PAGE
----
A Canadian living and writing in Dublin

ImageMy review of Holy Vessels’ second single, Queen of Alimony is up here on Music Review Unsigned.

East Village Vampire

My review of the anonymous Australian artist going by The East Village Vampire is up here on Music Review Unsigned. I’ve been enjoying the instrumental stuff, but it was fun to review something with lyrics for a change.

Inner Trip ::: Initiate

My review of Inner Trip’s sophomore album can be read here on Music Review Unsigned. I gave this talented Iranian artist five stars out of six. Check out the album to find out why.

ImageMy review of Argentinian foursome La Gran Pérdida de Energia is up here on Music Review Unsigned.

ImageMy first (of many, hopefully) CD reviews is up on Music Review Unsigned. Find out what I thought of Angels and Demons, French visual artist Wilson Trouvé’s first album from his musical project Monochromie here.

I had a story published on wordlegs and I forgot to post about it, but here it is!

With the Band Podcast

ImageMy story, “With the Band,” was recently published in an anthology called A Thoroughly Good Blue. E-book available here.

And there’s a podcast of me reading my story available here, along with podcasts of some of my rad classmates reading their stuff.

Last week, I flew to London to look at vaginas.

On May 10, I was privileged to attend the opening of Skin Deep by Jamie McCartney at London’s Hay Hill Gallery. The exhibition got a lot of attention, as it marked the unveiling of The Great Wall of Vagina, a series of plaster moulds of real women’s vaginas.

Over five years in the making, the wall features women from all over the world with a range of backgrounds and life experiences, their ages spanning from 18 to 76. Among the participants are identical twins, transgendered men and women, virgins, sex workers, one woman both pre and postnatal, and one before and after labiaplasty. When I first interviewed McCartney in 2010, he was hoping to find a participant who had experienced genital cutting. Unfortunately, he was not able to do so before the project was completed.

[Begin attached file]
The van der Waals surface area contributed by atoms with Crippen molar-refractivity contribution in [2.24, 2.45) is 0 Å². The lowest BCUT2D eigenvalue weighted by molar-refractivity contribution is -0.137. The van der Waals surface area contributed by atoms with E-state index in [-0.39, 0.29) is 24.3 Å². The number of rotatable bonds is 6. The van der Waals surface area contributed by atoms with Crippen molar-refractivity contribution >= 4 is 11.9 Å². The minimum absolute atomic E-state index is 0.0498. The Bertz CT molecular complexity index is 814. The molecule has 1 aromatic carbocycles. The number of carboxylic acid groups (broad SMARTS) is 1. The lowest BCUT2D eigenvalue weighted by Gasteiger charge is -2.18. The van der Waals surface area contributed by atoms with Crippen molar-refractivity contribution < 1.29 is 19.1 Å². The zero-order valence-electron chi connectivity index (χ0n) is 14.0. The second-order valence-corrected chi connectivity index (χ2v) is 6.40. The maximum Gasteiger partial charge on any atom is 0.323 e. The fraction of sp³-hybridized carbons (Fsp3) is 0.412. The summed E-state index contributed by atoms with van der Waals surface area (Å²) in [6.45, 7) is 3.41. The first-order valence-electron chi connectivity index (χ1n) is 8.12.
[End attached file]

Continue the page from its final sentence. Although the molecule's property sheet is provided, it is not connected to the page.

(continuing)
There was also a glass mould of the inside of a vagina, a truly spectacular sight.

The exhibition was amazing to see. Over 400 vaginas, and no two alike. What surprised me most was all the piercings. A remarkable number of the participants had their vaginas pierced – some with a small bar through the clit, others with a dozen hoops along either side of the lip, one with two huge rings that resembled testicles.

The variations between the different vaginas were truly astounding. It really hammered home the message that there is no such thing as the perfect vagina. Each is unique to the person it’s attached to.

As we wandered between the panels of vaginas hung along the gallery walls, my friend asked if, were my own vagina up there, do I think I’d be able to spot it? I realized, a bit ashamedly, that the answer is a definitive no. I’m sure, like the majority of women, I wouldn’t be able to recognize the thing that’s been between my legs for my entire life, but I bet any man could pick his penis out of a lineup.

In addition to a dozen or so panels varying in size and price from ten vaginas (£2,250) to 70 vaginas (£6,500), was a panel featuring casts of 16 erect penises. McCartney explained that, just as his motive with the vagina casts was to dispel anxieties women have about their vaginas being unattractive or abnormal, the penis wall was about fighting the insecurities many men have about their members as a result of the unrealistic images they are exposed to through pornography. While we often hear of stories about boys comparing themselves in the locker room, most men have never seen another man’s erection in the flesh. While interesting, I couldn’t help but notice that all of the penises displayed seemed to be on the large side and could potentially trigger insecurity among lesser-endowed patrons.

There’s a light-hearted tone to the exhibition. McCartney does a great job freeing his subject matter of the eroticism and secrecy that often constrains attitudes toward genitalia and promoting self-acceptance.

Skin Deep will be showing in the Hay Hill Gallery until June 2. Admission is free.

It’s always encouraging to know someone who’s found success at a young age in the writing industry. I had the pleasure of meeting Laura Jane Cassidy a few months ago through a mutual friend, and was impressed that someone only a few years older than myself was working full-time as a writer.

Tonight, I’m looking forward to attending the launch of Cassidy’s second book, Eighteen Kisses, and had the added privilege of meeting her to discuss it.

Read the story here on writing.ie.

Former Irish Times editor Conor Brady has written his first novel. He met up with me to discuss it for writing.ie.

Full story here.